June 23, 2022 | Policy Brief

Treasury Targets Iranian Sanctions-Busting Network as Nuclear Talks Remain Stalled

June 23, 2022 | Policy Brief

Treasury Targets Iranian Sanctions-Busting Network as Nuclear Talks Remain Stalled

The Biden administration last week sanctioned a network of Iranian petrochemical producers and related front companies, a response to the deadlock in negotiations with Tehran over a return to the 2015 nuclear deal, formally known as the Joint Comprehensive Plan of Action (JCPOA). The administration’s attempt to turn up the heat on Tehran is important to sustain and may have also inadvertently strengthened the case for submitting the deal to Congress for a vote.

Since the United States and Iran began indirect nuclear talks last year in Vienna, the Biden administration has refrained from enforcing many of the tough sanctions the Trump administration imposed, which remain on the books.

This lack of enforcement led to increased Iranian oil and petrochemical sales after President Joe Biden entered office, enabling Tehran to draw out negotiations while generating revenue to drive its aggressive foreign policy. Last week’s sanctions package seeks to change that dynamic.

Iran’s intransigence, its last minute demands, and congressional pressure may be spurring the Biden administration to embrace a tool it previously denigrated to the delight of its adversary.

The new sanctions follow a sanctions-enforcement action by Treasury in May designed to curb the ability of the Islamic Revolutionary Guard Corps’ Quds Force, a designated Foreign Terrorist Organization, to smuggle and sell oil in contravention of U.S. sanctions.

The Biden administration issued the latest sanctions pursuant to the Trump-era Executive Order 13846, which reauthorizes sanctions waived or lifted by the JCPOA.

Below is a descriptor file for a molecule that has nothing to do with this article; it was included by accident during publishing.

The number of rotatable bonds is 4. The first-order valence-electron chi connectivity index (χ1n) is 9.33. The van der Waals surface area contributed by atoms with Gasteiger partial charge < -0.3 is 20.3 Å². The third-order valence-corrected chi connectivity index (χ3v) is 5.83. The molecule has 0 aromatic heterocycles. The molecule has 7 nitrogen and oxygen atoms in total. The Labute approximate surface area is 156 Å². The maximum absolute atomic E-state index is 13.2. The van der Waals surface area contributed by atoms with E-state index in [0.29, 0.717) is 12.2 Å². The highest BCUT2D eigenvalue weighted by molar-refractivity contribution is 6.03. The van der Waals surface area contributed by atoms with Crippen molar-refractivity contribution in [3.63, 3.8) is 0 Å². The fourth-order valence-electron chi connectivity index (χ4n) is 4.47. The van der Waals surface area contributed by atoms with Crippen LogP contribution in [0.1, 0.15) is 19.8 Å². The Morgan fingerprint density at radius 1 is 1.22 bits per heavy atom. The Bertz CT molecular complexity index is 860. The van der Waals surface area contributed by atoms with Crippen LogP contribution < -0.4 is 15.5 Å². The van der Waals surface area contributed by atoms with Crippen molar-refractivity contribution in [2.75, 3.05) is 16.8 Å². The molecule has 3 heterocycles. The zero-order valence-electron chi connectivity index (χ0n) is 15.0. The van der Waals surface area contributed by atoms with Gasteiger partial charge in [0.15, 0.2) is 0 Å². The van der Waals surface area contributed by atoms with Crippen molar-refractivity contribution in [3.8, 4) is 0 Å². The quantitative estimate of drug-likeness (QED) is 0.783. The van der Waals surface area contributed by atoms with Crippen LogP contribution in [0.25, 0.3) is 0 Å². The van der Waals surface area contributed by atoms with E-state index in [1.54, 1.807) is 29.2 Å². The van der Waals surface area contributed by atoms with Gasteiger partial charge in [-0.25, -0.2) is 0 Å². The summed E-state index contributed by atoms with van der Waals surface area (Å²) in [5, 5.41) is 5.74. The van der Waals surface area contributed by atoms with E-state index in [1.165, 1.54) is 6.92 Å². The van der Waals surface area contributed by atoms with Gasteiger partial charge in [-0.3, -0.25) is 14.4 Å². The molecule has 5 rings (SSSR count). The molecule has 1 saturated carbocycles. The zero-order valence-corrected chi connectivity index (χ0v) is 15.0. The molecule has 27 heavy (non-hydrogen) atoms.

One of the targets of last Thursday’s sanctions was a network of front companies supporting an Iranian conglomerate called Triliance Petrochemical Co. Ltd. The Trump administration designated Triliance under Executive Order 13846 in January 2020 and subsequently designated additional entities for facilitating petrochemical transactions for the conglomerate. The Biden administration’s expansion of sanctions against the Triliance network demonstrates the substantial value the conglomerate has for Tehran.

The Biden administration’s first use of a Trump-era authority to issue sanctions waived by the JCPOA is also significant because Triliance was not a target of U.S. sanctions under the Obama administration, so there was no need to lift sanctions on the conglomerate pursuant to the JCPOA.

Therefore, last week’s designations unintentionally bolster the argument for submitting a revived JCPOA-associated agreement to the House and Senate for a vote pursuant to the Iran Nuclear Agreement Review Act (INARA). The Biden administration only recently, and after much congressional pressure, said it will submit any potential deal to Congress.

Congress enacted INARA in 2015 prior to the JCPOA’s finalization, when lawmakers of both parties demanded a say in the agreement. The law states that before he can lift sanctions, the president must submit to Congress any nuclear agreement that Washington reaches with Tehran. Congress then has 30 days to review and vote on the agreement.

Republican leaders have warned the administration not to attempt an end run around INARA by claiming that a new deal with Iran is just a return to the original JCPOA. Since any deal that emerges from Vienna would require the delisting of entities such as Triliance and its network of front companies, which are responsible for millions of dollars in transactions, or rescinding authorities such as Executive Order 13846, it would be implausible to claim there have been no material changes to the original deal. Hence refusing to submit such an agreement to Congress for a vote would be a violation of INARA.

Given the administration’s hesitance to acknowledge the law, Congress should continue pressuring it to keep its promise to fulfill its statutory obligations under INARA. Cracking down on illicit oil and petrochemical sales is essential to creating leverage for nuclear talks. Last week’s designations were a good start.

Behnam Ben Taleblu and Matthew Zweig are senior fellows at the Foundation for Defense of Democracies (FDD), where they contribute to FDD’s Center on Economic and Financial Power (CEFP) and Iran Program. For more analysis from Matthew, Behnam, CEFP, and the Iran Program, please subscribe HERE. Follow Matthew on Twitter @MatthewZweig1. Follow FDD, CEFP, and the Iran Program on Twitter @FDD, @FDD_CEFP, and @FDD_Iran. FDD is a Washington, DC-based, nonpartisan research institute focused on national security and foreign policy.


Iran Iran Global Threat Network Iran Nuclear Iran Sanctions Sanctions and Illicit Finance